Jeremy Corbyn hits out at media over 'stupid woman' row
Jeremy Corbyn has hit out at the media's "obsession" with whether he called Theresa May a "stupid woman" at Prime Minister's Questions or not.
The Labour leader said he had actually muttered "stupid people" during heated exchanges with the PM on Wednesday.
Conservative MPs say they do not believe his explanation and are calling for an apology.
Mr Corbyn said he had been reacting to the behaviour of Tory MPs who were mocking him in a pantomime style.
Theresa May had been leading her MPs in a call-and-response routine over Mr Corbyn's shifting position on calling a no-confidence vote, shouting "Oh, yes he did", to a chorus of "oh no, he didn't".
She then told Mr Corbyn pantomime-style to "look behind you", gesturing at Labour MPs and saying "they are not impressed and neither is the country".
Mr Corbyn was caught on camera muttering something under his breath in reaction to this, which Tory MPs instantly claimed was "stupid woman".
The Labour leader said he had been annoyed by the Conservatives "turning the very serious issue of the failure to negotiate properly on Brexit" into "a pantomime".
"I said what they were was stupid people for their behaviour," he added.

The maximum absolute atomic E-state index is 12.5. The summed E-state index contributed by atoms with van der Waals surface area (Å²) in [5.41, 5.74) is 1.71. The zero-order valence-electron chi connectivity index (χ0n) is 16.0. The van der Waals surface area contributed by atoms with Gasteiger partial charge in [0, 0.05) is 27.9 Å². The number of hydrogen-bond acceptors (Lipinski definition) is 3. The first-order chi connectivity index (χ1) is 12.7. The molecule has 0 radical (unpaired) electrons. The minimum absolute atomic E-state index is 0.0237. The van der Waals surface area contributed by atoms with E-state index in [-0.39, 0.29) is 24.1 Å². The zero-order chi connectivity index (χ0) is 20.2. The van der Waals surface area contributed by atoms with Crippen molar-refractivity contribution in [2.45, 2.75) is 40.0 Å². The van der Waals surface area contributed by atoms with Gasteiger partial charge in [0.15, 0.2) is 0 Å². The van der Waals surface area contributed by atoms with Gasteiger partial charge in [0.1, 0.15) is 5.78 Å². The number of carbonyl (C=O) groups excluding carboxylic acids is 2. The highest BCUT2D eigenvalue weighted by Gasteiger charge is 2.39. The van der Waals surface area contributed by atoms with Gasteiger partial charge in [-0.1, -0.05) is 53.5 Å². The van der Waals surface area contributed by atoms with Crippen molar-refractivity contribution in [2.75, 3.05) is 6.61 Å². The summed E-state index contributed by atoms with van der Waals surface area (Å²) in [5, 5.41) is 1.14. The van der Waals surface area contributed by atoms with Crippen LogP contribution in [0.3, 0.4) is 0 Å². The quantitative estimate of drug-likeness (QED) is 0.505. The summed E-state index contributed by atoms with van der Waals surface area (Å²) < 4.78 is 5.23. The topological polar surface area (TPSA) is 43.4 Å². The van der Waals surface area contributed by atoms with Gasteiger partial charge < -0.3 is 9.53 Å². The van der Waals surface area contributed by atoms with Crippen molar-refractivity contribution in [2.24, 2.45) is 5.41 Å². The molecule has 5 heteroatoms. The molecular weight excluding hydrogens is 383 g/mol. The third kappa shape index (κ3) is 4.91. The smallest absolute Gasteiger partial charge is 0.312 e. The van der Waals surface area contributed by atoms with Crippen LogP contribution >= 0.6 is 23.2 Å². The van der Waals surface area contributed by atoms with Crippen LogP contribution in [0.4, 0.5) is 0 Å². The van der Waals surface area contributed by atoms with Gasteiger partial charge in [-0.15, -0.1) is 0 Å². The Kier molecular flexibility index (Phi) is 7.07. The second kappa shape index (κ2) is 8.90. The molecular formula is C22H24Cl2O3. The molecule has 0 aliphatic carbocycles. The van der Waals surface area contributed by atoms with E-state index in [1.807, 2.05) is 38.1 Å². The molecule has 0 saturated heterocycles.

Asked by a BBC reporter in Northampton, where he was visiting a homeless shelter, whether he had used respectful language, Mr Corbyn said: "I muttered it to myself, actually, in Parliament, and you and your colleagues in the media seem utterly obsessed with this.
"The fact that a homeless man died outside Parliament has got no coverage whatsoever and it should."
Commons Leader Andrea Leadsom said she believed Mr Corbyn had called the prime minister a "stupid woman".
"That is how it looks to me," she told BBC Radio 4's Today programme.
She defended the prime minister's use of pantomime language, saying it was "a bit of parliamentary banter", which "anyone could tell" was different to calling someone a "stupid woman".
She said it was important to "call out" people who did not treat Parliament with "dignity and respect".
But Mr Corbyn's Labour colleagues have accused the Conservatives of whipping up an artificial row to score political points.
Shadow Home Secretary, and Hackney North MP, Diane Abbott said Tory MPs had "put on a display yesterday which Hackney primary school children would have been ashamed of".
She told BBC Radio 4's Today programme Mr Corbyn was an honest man and "if he has something to say sorry for he will always say sorry".
"To me it was contrived, staged, behaviour, and the British people might wonder why the Tories will stage a mini-riot in Parliament over that but are not staging a mini-riot over the tens of thousands of people who are newly on Universal Credit and are facing Christmas with no money."
Labour's deputy leader Tom Watson told ITV's Good Morning Britain Mr Corbyn had "got up at the dispatch box, he denied using those words, and that is good enough for me".